Work Me Out marries Mikey Perry’s past in Gold Coast bass duo Surcut Kids with the kind of tropical flavours he’s made his trademark as Paces. The vocal from Rye Rye is a serendipitous team-up too, with Rye Rye’s rubbery raps matching the bounce and fizziness of the beat. [Dave Ruby Howe]
#34 Snakehips – Money On Me ft. Anderson .Paak
Snakehips had great crossover success with their 2015 festival favourite All My Friends, and Tinashe’s sing-a-long hook served as one of the year’s most addictive.
On Money On Me, Snakehips collaborate with another West Coast talent in Anderson.Paak, weaving a woozy soundscape that has us floating blissfully through purple space. There’s plenty to love this track: Anderson.Paak’s irresistible “put the money on me” refrain is delivered endearingly, while the animated ad-libs slice through the serenity to inject some unexpected energy. [Christopher Kevin Au]
#33 Vallis Alps – Fading
It had to be one helluva daunting task for local duo Vallis Alps to follow up their breakout hit Young from 2015 – y’know, that song that charmed the pants off everyone last year, got ‘em booked on Splendour with just a handful of gigs under their belts and raced to #27 in that year’s Hottest 100.
More than a year later the pair fluttered back into our lives with the bloody jubilant Fading. Still gazing toward the stars with some sweetly lovestruck lyrics, Fading finds Vallis Alps sounding more urgent than before, nervously approaching the “paradise” in the song’s refrain. Now they’re here, I sure hope these two stick around awhile. [Dave Ruby Howe]
#32 The Black Madonna – He Is The Voice I Hear
“We still believe”: It’s the unofficial mantra of one Marea Stamper, otherwise known as The Black Madonna.
The Chicago-based DJ/producer is unquestionably one of dance music’s biggest up-and-comers, working her way up from, as she told Resident Advisor back in 2014, writing copy for online underwear stores while making music to buying talent at local institution Smart Bar and shining behind the decks at festivals and clubs worldwide.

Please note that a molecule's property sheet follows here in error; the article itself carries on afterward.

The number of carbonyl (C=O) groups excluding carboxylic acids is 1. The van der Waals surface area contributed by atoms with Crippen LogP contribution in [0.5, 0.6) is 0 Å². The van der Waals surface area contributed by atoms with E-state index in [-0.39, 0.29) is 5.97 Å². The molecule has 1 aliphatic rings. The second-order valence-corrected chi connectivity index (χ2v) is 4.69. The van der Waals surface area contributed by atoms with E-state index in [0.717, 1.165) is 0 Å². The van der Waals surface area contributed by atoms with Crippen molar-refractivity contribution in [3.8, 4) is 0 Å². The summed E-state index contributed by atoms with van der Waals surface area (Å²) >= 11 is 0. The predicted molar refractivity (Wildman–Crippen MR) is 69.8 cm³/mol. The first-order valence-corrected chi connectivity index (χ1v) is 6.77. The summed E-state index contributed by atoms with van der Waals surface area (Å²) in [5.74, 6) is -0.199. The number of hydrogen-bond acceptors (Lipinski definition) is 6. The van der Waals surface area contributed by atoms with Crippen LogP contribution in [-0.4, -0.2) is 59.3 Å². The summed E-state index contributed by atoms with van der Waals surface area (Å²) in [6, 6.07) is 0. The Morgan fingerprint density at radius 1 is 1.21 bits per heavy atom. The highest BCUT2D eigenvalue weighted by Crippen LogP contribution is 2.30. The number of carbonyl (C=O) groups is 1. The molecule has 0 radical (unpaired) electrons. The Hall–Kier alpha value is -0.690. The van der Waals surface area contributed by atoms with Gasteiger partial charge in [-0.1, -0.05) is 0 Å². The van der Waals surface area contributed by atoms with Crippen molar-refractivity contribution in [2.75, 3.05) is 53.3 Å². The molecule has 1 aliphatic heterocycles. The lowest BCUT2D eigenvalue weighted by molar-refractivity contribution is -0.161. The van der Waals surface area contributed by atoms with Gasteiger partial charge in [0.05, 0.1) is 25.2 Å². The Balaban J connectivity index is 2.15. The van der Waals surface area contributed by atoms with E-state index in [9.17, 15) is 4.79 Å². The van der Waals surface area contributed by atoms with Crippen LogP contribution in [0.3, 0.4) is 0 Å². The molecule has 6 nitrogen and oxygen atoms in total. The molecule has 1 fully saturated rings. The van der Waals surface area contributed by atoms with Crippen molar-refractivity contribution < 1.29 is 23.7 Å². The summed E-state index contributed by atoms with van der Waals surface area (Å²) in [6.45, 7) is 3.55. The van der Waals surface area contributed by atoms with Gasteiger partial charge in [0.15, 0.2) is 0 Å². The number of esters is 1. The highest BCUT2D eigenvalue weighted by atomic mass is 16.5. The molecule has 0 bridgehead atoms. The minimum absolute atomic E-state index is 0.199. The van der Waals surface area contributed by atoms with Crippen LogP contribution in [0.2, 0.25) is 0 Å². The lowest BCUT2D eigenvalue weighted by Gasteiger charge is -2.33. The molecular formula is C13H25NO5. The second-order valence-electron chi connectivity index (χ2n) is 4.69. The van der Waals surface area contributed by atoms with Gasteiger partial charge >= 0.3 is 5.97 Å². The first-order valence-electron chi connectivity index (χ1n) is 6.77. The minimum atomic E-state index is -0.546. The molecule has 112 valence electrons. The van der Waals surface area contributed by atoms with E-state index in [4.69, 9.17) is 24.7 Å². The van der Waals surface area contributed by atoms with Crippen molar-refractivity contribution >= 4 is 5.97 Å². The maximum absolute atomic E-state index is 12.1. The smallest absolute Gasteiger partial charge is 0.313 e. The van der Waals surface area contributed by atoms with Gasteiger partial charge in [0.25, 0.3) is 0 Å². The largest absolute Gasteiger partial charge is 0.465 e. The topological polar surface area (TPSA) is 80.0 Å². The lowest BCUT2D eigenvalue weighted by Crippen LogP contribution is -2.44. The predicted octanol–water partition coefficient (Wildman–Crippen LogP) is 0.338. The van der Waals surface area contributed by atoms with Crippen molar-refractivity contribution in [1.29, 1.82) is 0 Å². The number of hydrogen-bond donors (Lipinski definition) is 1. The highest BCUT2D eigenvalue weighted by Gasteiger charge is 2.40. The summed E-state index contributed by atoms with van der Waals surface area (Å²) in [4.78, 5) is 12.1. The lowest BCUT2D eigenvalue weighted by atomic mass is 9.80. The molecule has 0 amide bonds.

In the middle of her first-ever American tour last month, Stamper released a new single, He Is the Voice I Hear, her first new original material since 2013’s Lady of Sorrows EP. Already sold out at most online retailers, listeners have but a brief preview to go by—but even its 60-second span radiates a warmth and optimism in its swelling strings and disco bassline. As she wrote in a Facebook post, this track realised her longtime dream of working with a live ensemble of musicians.
How she tops herself next will be as equally exciting, even if it takes another three years. Believe that. [Krystal Rodriguez]
#31 Enschway & Kuren – Taking Hold ft. Turquoise Prince
Between Enschway and Kuren, we can rest assured that the future of Australian bass music is in good hands. Last year the two young guns teamed up on an instrumental track called Taking Hold, catching the ear of triple j and marking themselves as ones to watch. So in 2016 they went to work on version 2.0, recruiting rising Canberra rapper Turquoise Prince for a topline, signing the track to Sweat It Out and re-releasing it as the lead single from Enschway’s new EP. Future bass that slaps. [Katie Cunningham]